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A Murder in India (1 Viewer)

Wilderness

Senior Member
A Murder in India


We had been travelling in India for already a week, and this was our first flight within the country. We were woken at 4:30am, and exhausted, made our way to the airport in order to catch a 7am flight to Udaipur, a city south of Rajasthan. As we stepped off the plane, however, in a haze of both fatigue and excitement, we witnessed a brutal murder.

Carrying the least hand luggage, I descended the portable stairway first and waited on the tarmac for dad and his girlfriend, Tanya, to emerge. As I stood there with a few other tourists, I noticed 30 metres away a bulldozer driving in circles in a field of yellow grass. At first I thought it was a game, the workmen fooling around on a break, and so I looked back at the stairway, waiting. As they appeared, however, they too were instantly drawn to the bulldozer, watching with wide, horrified eyes. As I looked back, I knew it was not a game.

There was a man on the ground besides the bulldozer, and the other dozen men in the field were running in the other way. I recall hearing the sudden screams and gasps of other tourists, and then only an engine; I stood mesmerized in utter shock and terror while the bulldozer ran over the man a second time. The wheels drove over the right side of his body, and continued to drive past him in circles. The man rolled lifelessly towards us, and I remember vividly as a red patch materialised on his white shirt. The bulldozer then proceeded to chase the other men on the field. All the while, a gang of policemen stood at the side of the field holding their guns, just watching; most probably too stunned and scared to act out. Suddenly, the bulldozer turned and started driving in our direction.

Tanya and the other tourists started running, but dad and I stood frozen. I was too shocked at the situation to move, and dad, a doctor, thought he could help the injured man. Fortunately, the bulldozer stopped, and the police slowly, cautiously, approached it. It was a good two minutes before they attended to the injured man; a stretcher was brought to him, but we never heard the sirens of an ambulance.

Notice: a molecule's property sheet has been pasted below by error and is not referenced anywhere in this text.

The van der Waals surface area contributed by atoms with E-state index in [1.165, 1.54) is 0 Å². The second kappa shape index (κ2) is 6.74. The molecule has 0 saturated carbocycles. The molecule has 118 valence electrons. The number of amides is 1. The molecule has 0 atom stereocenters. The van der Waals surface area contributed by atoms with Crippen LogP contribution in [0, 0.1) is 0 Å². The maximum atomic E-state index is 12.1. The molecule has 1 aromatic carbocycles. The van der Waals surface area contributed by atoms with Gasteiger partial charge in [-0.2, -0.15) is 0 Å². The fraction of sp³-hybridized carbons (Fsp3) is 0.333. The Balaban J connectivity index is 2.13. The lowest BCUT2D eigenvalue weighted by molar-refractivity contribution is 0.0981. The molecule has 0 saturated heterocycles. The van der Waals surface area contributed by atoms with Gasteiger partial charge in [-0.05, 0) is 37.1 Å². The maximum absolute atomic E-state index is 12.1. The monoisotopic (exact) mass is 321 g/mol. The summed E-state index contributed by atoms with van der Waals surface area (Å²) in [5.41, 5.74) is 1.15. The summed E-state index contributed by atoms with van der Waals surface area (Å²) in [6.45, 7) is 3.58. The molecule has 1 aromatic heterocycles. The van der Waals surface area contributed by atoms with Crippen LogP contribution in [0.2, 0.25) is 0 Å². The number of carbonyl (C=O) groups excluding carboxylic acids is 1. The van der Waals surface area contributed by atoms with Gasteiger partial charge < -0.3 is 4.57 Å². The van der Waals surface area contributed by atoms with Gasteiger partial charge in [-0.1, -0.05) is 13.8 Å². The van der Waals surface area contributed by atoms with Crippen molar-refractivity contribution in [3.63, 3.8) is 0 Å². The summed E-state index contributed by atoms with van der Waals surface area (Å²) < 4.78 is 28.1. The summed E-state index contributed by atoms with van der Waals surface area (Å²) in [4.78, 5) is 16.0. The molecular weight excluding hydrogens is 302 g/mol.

Throughout the ordeal, the plane had closed the doors, and us who were already on the tarmac made our way into the airport, all of us with sickened eyes, clutching our chests and breathing heavily, laden with fear and disbelief. The group of us entered the airport and were surrounded by a cheerful crowd whom had no clue what we had just seen.

Though dad, Tanya and I stood next to each other, we all remember different things about the incident, each having our own perceptions. Dad recalls the man sitting on a chair and being attacked from behind, first by the front wheels, and then by the back wheels. Tanya remembers the bucket being lifted, but no man in it, and later, the murderer stepping out of the bulldozer with his hands up.

The murder replayed itself in my head the entire day, and the image of the man on the ground with a bloodied shirt was never too far from my thoughts. Traumatised, we spent the night contemplating the incentive of the murderer. There had been a Muslim festival the previous day; hence the murder could have been in religious defence. Tanya thought it was an act of rage, or that the driver had had a stroke or a fit and lost control. Dad thought it might have been a drunken accident.

We were not left in suspense for too long, however; the story made the front page of the local Hindi newspaper. Our guide translated the article, explaining that the murderer was being underpaid 1500 rupees a month (forty-five Australian dollars), and in a fit of rage, murdered his 72-year-old project supervisor. He then chased the other men on the field hoping to hit his project supervisors relative. The newspaper account, however, does not match our recollections. It states that the murderer lifted the deceased 12 feet high in the bucket of his machine, “pressed a button to turn the bucket over to hurl Tandon (the deceased) to the ground”. It proceeds to say that he used the bucket to “crush the head of the victim,” before reversing over his body four times. “It was as if he was possessed.”
The Hindi newspaper also provided a cartoon of the accident, portraying the newspapers version.

The incident left me hesitant and resistant; I no longer felt safe in the country and the thought of staying six more days made my heart beat a little faster.
We had to return to that airport the following day, and as we walked across the tarmac to the plane, we noticed we were only metres from where the accident had occurred the day before. The three of us stood there and stared in silence towards the field. It was empty. The bulldozer was gone and there were no longer men or chairs.
We got on the plane, and I found myself subconsciously looking out the window for a bulldozer. It has been over a month since the accident now, but I still feel nervous on a plane and can’t help but frantically scan the area for yellow bulldozers.



Any critique would be greatly appreciated. The piece is 50 words below the word limit (for a magazine accepting submissions of true stories) so I cannot add too much.
Thanx guys.

Lani
 

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